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Obama begins 'Road to Charlotte' tour in Iowa with slam at 'backwards' GOP

President Barack Obama kicked off his "Road to Charlotte" tour with stops in multiple states on Saturday. NBC's Kristen Welker reports.

SIOUX CITY, Iowa – President Barack Obama began his "Road to Charlotte" tour Saturday in Iowa, the state that started it all back in 2008.

While this was the formal start of the push to highlight his upcoming speech Thursday at the Democratic National Convention in Charlotte, N.C., the president has been stumping in Iowa pretty regularly this year. Saturday’s visit marked his seventh trip to the Hawkeye state. While Iowa only has six electoral votes, the campaign is determined to prove that the president can once again win over a state that has been politically leaning red since Obama was elected.


In Urbandale, outside of the capital city of Des Moines, the president began to renew his case with his version of a "recap" of this past week's Republican National Convention in Tampa.

"Everything is bad, it’s Obama’s fault and Governor Romney is the only one who knows the secret to creating jobs and growing the economy," the president said sarcastically. "That was the pitch. There was a lot of talk about hard truths and bold choices, but nobody ever actually bothered to tell you what they were."

And then he pledged to give the answers he claimed the Republicans glossed over.

"This Thursday night, I will offer you what I believe is a better path forward, a path that grows this economy, creates more good jobs, strengthens the middle class. And the good news is you get to choose which path we take. We can take their path or we can take the path that I'm going to present."

His speeches in both Urbandale and Sioux City were energetic with new, pointed criticisms of GOP presidential nominee Mitt Romney and his running mate, Rep. Paul Ryan, R-Wis.

Harkening back again to Romney's speech in Tampa, the president reminded the crowd that Romney didn’t mention the troops serving in Afghanistan.

"Governor Romney had nothing to say about Afghanistan last week, let alone offer a plan for the 33,000 troops who will have come home from the war by the end of this month. He said ending the war in Iraq was 'tragic.' I said we’d end that war -- and we did."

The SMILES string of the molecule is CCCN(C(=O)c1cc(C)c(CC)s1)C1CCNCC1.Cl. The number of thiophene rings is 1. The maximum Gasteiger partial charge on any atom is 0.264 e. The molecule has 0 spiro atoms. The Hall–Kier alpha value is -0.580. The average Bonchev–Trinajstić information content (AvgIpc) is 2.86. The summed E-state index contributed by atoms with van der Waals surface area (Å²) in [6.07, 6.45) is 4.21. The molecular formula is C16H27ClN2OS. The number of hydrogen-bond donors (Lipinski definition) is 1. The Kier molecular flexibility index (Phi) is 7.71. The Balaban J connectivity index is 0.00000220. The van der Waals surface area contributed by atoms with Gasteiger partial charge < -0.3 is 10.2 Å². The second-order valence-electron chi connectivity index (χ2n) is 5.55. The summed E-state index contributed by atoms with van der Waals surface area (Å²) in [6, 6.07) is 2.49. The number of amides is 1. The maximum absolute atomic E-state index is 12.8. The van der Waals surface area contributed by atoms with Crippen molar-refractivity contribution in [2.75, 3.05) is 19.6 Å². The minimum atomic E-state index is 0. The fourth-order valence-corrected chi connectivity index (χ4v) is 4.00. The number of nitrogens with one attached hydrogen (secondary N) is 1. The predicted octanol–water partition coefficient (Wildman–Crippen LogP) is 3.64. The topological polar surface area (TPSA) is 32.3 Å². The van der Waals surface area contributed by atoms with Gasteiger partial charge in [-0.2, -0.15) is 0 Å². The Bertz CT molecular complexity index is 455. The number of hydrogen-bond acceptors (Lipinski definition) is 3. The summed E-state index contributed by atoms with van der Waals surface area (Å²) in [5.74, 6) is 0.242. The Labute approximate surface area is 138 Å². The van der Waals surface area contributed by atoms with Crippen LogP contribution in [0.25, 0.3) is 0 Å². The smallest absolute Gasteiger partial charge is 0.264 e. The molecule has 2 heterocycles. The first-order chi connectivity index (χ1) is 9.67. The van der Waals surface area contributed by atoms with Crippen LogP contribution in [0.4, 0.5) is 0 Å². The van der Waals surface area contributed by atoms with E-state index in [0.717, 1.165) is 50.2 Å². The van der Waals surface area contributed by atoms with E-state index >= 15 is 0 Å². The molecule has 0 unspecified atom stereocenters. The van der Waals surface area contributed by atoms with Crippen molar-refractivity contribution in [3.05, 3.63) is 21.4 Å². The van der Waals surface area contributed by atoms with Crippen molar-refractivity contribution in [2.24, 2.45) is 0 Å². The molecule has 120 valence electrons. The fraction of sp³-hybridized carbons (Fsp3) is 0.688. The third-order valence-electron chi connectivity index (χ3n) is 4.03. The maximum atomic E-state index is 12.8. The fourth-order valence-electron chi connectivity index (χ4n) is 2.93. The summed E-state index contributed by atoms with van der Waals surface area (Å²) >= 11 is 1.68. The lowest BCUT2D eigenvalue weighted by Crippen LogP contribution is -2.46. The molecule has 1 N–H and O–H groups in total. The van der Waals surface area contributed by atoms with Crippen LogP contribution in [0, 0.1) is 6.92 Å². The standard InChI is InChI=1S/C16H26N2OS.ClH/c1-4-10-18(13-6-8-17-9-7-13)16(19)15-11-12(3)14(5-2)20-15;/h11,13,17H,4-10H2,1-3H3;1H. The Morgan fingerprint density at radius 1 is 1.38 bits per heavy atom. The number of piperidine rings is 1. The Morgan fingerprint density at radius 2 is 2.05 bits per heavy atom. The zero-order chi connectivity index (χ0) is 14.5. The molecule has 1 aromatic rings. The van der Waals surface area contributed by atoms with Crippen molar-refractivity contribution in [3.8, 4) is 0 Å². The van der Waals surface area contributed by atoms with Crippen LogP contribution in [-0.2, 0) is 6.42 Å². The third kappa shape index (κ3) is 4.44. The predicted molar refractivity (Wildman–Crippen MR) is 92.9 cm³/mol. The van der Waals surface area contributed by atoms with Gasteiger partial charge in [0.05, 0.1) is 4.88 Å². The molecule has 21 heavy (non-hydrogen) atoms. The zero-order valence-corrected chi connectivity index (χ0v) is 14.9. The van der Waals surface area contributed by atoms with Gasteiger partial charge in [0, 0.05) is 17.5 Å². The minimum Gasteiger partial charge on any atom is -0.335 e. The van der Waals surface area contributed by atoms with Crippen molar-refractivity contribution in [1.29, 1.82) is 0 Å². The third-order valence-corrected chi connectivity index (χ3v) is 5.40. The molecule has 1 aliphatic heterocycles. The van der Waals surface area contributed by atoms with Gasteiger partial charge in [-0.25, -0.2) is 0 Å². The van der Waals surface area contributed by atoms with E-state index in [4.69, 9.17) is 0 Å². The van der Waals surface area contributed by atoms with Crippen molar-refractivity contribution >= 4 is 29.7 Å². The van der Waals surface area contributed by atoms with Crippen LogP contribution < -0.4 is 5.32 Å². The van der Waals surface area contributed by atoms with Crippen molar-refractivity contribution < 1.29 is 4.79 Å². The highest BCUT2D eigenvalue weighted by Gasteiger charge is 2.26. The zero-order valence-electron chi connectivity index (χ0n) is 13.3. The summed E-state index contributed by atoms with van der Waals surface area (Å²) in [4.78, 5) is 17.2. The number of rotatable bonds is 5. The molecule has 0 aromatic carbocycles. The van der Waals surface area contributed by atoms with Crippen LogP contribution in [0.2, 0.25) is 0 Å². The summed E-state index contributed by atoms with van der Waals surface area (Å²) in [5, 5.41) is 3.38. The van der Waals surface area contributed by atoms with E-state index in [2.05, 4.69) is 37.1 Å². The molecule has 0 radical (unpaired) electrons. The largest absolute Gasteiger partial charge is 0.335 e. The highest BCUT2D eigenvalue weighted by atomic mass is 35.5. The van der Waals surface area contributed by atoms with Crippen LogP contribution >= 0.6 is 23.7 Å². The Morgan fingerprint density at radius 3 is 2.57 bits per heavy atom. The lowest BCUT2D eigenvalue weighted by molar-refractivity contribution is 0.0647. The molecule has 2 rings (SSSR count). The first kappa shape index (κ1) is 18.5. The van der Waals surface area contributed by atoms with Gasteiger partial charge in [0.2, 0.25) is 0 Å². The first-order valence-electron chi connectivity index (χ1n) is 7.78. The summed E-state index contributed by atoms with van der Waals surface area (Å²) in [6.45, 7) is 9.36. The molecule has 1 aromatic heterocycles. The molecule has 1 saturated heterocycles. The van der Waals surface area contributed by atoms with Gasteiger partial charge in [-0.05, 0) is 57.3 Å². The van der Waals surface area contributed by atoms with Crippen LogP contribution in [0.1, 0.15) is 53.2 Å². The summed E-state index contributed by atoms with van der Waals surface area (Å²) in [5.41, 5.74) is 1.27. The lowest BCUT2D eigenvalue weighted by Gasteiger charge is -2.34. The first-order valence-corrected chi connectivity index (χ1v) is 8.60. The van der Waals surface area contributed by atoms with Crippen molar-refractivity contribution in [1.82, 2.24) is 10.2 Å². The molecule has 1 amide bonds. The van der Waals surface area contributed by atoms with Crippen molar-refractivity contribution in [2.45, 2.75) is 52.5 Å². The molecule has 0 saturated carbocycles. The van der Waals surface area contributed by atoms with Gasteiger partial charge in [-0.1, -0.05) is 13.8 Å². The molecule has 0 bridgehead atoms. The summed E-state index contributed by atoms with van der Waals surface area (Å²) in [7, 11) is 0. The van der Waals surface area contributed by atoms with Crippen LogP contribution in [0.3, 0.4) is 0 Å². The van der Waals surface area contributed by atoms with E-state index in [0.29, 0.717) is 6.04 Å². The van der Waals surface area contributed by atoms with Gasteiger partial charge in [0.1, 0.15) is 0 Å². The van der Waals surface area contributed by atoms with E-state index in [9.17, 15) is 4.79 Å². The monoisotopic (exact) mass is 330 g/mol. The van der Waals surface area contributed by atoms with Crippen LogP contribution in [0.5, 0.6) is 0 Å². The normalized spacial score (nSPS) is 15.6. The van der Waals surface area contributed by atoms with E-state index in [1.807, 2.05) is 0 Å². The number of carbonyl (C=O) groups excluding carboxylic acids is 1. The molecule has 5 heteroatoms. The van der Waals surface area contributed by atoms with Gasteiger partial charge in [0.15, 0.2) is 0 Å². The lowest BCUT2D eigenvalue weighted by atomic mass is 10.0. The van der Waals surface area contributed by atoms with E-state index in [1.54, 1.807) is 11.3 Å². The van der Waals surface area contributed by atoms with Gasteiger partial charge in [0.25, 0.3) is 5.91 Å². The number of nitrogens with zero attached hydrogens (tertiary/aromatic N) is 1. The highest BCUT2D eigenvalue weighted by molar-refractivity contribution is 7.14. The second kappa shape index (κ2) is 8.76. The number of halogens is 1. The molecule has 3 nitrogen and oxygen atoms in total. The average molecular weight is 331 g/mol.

Larry Downing / Reuters

President Barack Obama speaks to thousands of supporters Saturday at a campaign event at the Living History Farms in Urbandale, Iowa.

The Obama campaign theme emblazoned on banners at events is "Forward," symbolizing the president's repeated criticisms that Romney's plans will take the country "backwards." But the president newly riffed on this Saturday when he said of the Republican convention, "What they offered over those three days was more often than not an agenda that was better suited for the last century. It was a rerun. We’d seen it before. You might as well have watched it on a black-and-white TV."

But missing from the pair of fiery speeches in Iowa were new ideas from the president. He presented the plans he's been pushing throughout the year. If he has new ideas, he's clearly saving them for Thursday.

Shawna Thomas / NBC News

A sign using the Sioux City, Iowa, airport code Saturday gives President Barack Obama a derogatory greeting on the side of a hangar.

His remarks Saturday were a reworked mash-up that allowed him to choose applause lines that have worked well since he officially took to the trail in May. 

But waiting for the president when he landed was a sign that he still has a ways to go to win over Iowa again, literally. Spread across a hangar at the airport where Air Force One landed was a handmade sign proclaiming "Obama welcome to SUX and We Did Build This" ("welcome to" was in small letters; to be fair, SUX is the airport code for Sioux City, but the sign was meant to be derogatory).

The president continues his tour through Colorado, Ohio, Virginia and Louisiana before heading to Charlotte to give one of the most important speeches of his political career.